And yet, only moments later, the feeling that washed over me was absolute calm. I was no longer afraid. I was exactly where I wanted to be. Guided by the wane circle of light emanating from my head, I hiked on, following Alum Cave Creek along my right. While the dark early hours of morning persisted, it was only me, the wane circle of light, the sound of water rushing over rocks and my own footsteps. Something spiritual existed in that moment. The darkness, the mountains, the trees performed a symphony more felt than heard, and I alone was permitted admittance, the lone patron.

Slowly, the sky beyond the trees began to lighten. I surprised myself with my hesitation to remove my headlamp; The dark had been unexpected magic. Though accidental, my timing had allowed me to hike the lower elevations in the dark and placed me high enough in the growing light to catch back-lit mountains in stunning vistas. The first bright rays of sun sparkled behind ridges and the amber yellow leaves of early October popped in the shadows.

I’m an introvert and a loner by nature. The mention of parties makes me cringe. Even when I WANT to be social, I only have so much social to offer on a given day and once it is used, it is gone, not to be replenished for at least the length of a full night’s sleep. If other stresses are added to the day, my social stamina will be even less. At times, just a long drive to an event mixed with the worry over not being able to socialize like a “proper” human have me finished before I’ve even started.  Forced to remain at an event after my ‘social’ is gone means my smile will look and feel strange and my eyes appear tired. A headache will, almost inevitably, build in the spaces behind my temples. Every noise in the room will become too sharp, every light too bright, my senses now overwhelmed to exhaustion. I forget how to respond to questions, how to make conversation, how to laugh when others are laughing.

To say I’m not the life of the party is a colossal understatement. “Are you ALIVE at the party?” would be something nearer the truth. And yet, the traits which make me want to fall into a hole in the floor given the prospect of trying to be entertaining, make me excel at being alone in the woods, hiking to the top of a mountain, not a person in sight in any direction. Every introvert has her own version of the BEST type of ‘alone.’ This is mine.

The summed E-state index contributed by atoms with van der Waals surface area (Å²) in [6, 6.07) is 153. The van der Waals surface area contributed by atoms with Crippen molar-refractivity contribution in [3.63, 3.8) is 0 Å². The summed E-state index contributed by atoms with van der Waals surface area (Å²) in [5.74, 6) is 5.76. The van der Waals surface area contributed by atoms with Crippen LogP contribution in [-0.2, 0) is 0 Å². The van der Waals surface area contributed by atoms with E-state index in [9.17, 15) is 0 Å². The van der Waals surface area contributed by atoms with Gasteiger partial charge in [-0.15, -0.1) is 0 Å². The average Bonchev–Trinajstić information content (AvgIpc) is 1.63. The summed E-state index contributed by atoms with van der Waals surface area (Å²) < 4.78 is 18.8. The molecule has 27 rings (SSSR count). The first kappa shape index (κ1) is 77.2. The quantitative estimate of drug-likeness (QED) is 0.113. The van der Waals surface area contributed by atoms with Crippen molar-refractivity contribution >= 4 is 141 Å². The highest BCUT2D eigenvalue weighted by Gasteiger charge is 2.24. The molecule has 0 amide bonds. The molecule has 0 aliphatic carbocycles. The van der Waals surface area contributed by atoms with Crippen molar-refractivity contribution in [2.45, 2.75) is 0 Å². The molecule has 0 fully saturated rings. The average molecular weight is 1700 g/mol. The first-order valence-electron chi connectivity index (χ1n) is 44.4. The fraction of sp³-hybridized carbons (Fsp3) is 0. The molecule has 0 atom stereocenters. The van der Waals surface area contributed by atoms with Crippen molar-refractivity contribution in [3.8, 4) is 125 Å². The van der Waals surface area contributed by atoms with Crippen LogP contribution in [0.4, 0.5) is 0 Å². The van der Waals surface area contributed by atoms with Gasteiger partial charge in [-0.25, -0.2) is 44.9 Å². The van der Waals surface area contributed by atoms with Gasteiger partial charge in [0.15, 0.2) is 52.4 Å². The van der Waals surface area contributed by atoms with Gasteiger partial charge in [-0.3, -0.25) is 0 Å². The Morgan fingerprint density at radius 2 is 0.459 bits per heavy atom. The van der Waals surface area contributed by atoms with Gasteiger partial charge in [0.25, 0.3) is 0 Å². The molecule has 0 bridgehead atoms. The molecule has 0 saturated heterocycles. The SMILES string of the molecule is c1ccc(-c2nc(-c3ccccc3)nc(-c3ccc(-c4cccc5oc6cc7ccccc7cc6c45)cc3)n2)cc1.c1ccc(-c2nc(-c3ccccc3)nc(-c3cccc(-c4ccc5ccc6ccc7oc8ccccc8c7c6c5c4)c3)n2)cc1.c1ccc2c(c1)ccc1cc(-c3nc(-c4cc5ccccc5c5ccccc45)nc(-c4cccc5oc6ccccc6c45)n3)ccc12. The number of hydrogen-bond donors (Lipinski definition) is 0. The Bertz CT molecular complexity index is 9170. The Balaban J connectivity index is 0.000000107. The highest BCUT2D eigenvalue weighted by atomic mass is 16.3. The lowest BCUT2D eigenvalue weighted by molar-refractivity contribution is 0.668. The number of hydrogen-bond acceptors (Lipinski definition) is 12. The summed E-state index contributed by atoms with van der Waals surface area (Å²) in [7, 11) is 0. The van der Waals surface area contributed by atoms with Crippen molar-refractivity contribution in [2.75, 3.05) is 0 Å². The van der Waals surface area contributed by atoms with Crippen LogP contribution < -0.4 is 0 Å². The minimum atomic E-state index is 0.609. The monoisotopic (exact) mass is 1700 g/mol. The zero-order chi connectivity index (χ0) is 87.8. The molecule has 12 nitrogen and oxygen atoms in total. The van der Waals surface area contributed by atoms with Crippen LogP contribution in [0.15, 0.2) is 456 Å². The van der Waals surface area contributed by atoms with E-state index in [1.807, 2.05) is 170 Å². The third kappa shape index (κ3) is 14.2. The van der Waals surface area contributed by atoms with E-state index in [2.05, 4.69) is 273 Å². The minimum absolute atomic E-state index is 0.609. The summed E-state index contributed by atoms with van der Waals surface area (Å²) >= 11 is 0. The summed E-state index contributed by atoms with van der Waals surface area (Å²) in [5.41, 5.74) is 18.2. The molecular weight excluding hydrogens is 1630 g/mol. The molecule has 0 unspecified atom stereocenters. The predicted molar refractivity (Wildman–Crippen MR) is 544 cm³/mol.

I was lucky enough to continue the ascent in absolute solitude. Not until approximately a quarter mile from the LeConte Lodge did I meet a couple heading down. The man had a full, Santa-white beard and nearly stopped my heart when he teased, “The trail is closed. You’ll have to turn around.”

Passing the lodge, which was bustling in the early morning hours, I continued up the short spur trail to the summit. The cairn at the LeConte summit was massive, and I approached it slowly for fear of causing the tremble that might bring the whole thing down. I placed my own stone on the pile and felt at once I’d joined my soul with all the others who had stepped here.

On the way down, re-tracing my steps, I was a child running down a 5-mile-long hill. “Forget 34-year-old knees, let them hurt tomorrow. Today, I play.” The solitude of the morning hike had left me bubbly and energetic. I spoke happily to hikers coming up the trail, responding to questions of “how much further?!” I stopped to ‘ooh’ and ‘ahh’ at a baby squirrel and marveled at a man testing his two brand new hips for the first time.

By noon I was back in my car, just one more early autumn tourist snaking down Highway 441. This hike had been the capstone on a short peak-bagging trip and my ninth peak over 6,000 feet in just three days. A month later, I still can close my eyes and be back at the Alum Cave Trailhead, headlamp switched on, taking those first cautious steps into the dark.